The 2017 List: 13 things to bring into the new year

With some truly depressing 2017 lists out there, I want to add a couple that might actually come in handy... or at least crack a smile.

Here is the Rebel With a Pen list of what to take with you when leaping into 2017:

  1. Chocolate
  2. A solar panel
  3. A manual for communicating with racists
  4. A Canadian passport or at least least a maple leaf bumper sticker
  5. Your entire library of books
  6. Wool socks
  7. A couple of 1960s protest albums
  8. Food stockpiles
  9. A bomb shelter
  10. Your family and near neighbors
  11. A first aid kit with extra bandages
  12. Your ability to laugh in the face of disaster
  13. Your generosity of spirit when it comes to people you might feel like judging

And with some of the bizarre wish lists out there, I figured that my brand of fantasy wouldn't seem far fetched at all. Here's my wish list for 2017:

  1. I wish Donald Trump would get on TV, laugh really loud and say, "Just kidding!" And then go back to his moocher lifestyle and leave us in peace.
  2. I wish everyone in the media would suddenly realize they should actually listen to scientists. Then science and climate discussions would be at the top of the news cycle all year long.
  3. I wish oil executives would realize the Indians own that land in North Dakota and that squeezing every last drop of oil out of the sand in Texas is not going to prolong their gluttonous lifestyle for very long anyway so they might as well start thinking about long-term survival.
  4. I wish my kids would wake up January 1 and realize that bickering defeats fun.
  5. I wish the next president would declare a new New Deal consisting of building solar panels to go on every roof and a light-rail system serving the entire country.
  6. I wish all the teenage ISIS fighters would get a deep hankering to go live with their mothers and watch TV until they're forty. 
  7. I wish all bombs, missiles and munitions as well as all guns not in a safe under lock and key would mysteriously disappear on January 1.
  8. I wish someone brilliant would invent a way for writers and artists to make a living at their craft.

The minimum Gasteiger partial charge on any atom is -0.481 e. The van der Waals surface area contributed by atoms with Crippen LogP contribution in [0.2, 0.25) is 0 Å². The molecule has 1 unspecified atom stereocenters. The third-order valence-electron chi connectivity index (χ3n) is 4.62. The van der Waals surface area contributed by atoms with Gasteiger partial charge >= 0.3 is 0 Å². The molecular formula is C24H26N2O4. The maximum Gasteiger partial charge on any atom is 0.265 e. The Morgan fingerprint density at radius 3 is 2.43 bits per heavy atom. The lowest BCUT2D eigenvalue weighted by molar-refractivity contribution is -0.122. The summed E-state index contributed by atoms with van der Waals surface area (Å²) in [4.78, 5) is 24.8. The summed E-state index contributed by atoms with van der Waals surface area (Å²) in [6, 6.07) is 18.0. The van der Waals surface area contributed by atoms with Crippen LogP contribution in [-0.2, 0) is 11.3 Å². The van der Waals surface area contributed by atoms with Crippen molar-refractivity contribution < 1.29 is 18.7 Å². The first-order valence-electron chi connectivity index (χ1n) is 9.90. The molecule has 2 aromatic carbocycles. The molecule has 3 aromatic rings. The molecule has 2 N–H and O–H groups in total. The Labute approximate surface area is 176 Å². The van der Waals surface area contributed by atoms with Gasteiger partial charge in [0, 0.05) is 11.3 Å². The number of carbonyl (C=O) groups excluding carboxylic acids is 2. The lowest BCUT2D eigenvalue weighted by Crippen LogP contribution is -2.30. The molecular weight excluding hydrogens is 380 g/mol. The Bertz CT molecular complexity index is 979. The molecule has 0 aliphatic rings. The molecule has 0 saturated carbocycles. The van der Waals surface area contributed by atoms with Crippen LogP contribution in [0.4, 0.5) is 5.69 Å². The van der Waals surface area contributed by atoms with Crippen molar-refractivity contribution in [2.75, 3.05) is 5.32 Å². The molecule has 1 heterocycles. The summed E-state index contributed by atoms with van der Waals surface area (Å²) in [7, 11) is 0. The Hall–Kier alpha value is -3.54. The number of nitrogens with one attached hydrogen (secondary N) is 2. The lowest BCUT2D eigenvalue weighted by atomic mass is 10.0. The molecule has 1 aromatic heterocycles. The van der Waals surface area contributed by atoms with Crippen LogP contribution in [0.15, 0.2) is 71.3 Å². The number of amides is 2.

9. I wish Microsoft would go bankrupt and have to sell off all of its parts to independent programmers who want to make an honest living.
  10. I wish our society would begin taxing the use of natural resources instead of the labor of the working poor and the funds would be put toward educational opportunity, urban greenspaces, rural public transit and subsidies for high quality cottage industries. 
  11. I wish a benign virus would evolve and spread among humans which deactivates the part of the brain that categorizes according to skin color, speech pattern and the appearance of a person's eyes.

With those sweet and optimistic thoughts in mind, I wish you a very happy (and peaceful) new year!

Stand with those under attack: A simple gift you can give for free

There are a lot of messages out there at this time of year aimed at getting you to give to good causes. And many of those causes really do help people--ensuring that hungry people eat, refugees receive shelter and sick people get care. 

It is very gratifying to have enough to give materially. But maybe you are not one of the people who can. Or if you do give materially, you may want to give in other ways as well.

Creative Commons image by Fdecomite of

Creative Commons image by Fdecomite of

Right at the moment, many people are feeling that the future is bleak. There is sorrow at every turn and a looming sense of potential disaster. It is easy to become pessimistic and resort to hunkering down in our own homes, hoping the storm will pass us by.

I've been feeling that way myself and fighting for inspiration in my writing. It's humbling that the answer came to me from my younger brother.  And he probably has no idea he proposed something so actionable. 

Here's how it happened. My brother said he was going to write a letter to the local newspaper. I'd heard him saying how concerned he is about the rise in vocal racism and the apathy of many others to respond. He used to be quite idealistic and recent events had brought him nearly to tears. He's also living out in a rural area that voted nearly 70 percent for Trump, so what options did he have?

I thought I knew what to expect of his letter to a local paper. He's diplomatic, but still I thought he would try to talk some sense into his neighbors one way or another.

He did a bit but he also put something else in his letter: "I invite immigrants into this community. I will protect you physically and emotionally... People of color, people who look different, act different, are different are welcome here in this valley."

I've heard many people say they want to stand by immigrants, people of color or Muslims. And that's nice and all. But mostly we are saying these things in our bubble, whether it's on Facebook or among friends. 

We're not only not persuading anyone not to be racist, we aren't even telling the people in need of support about this. But my brother hit on a good idea, a new spin on writing letters to local newspapers. Don't write to persuade people who probably won't listen to an opposing view. Don't write to officials who aren't going to change their policies.

Instead write your letters to the people who are now living with the greatest uncertainty and fear. Address them directly.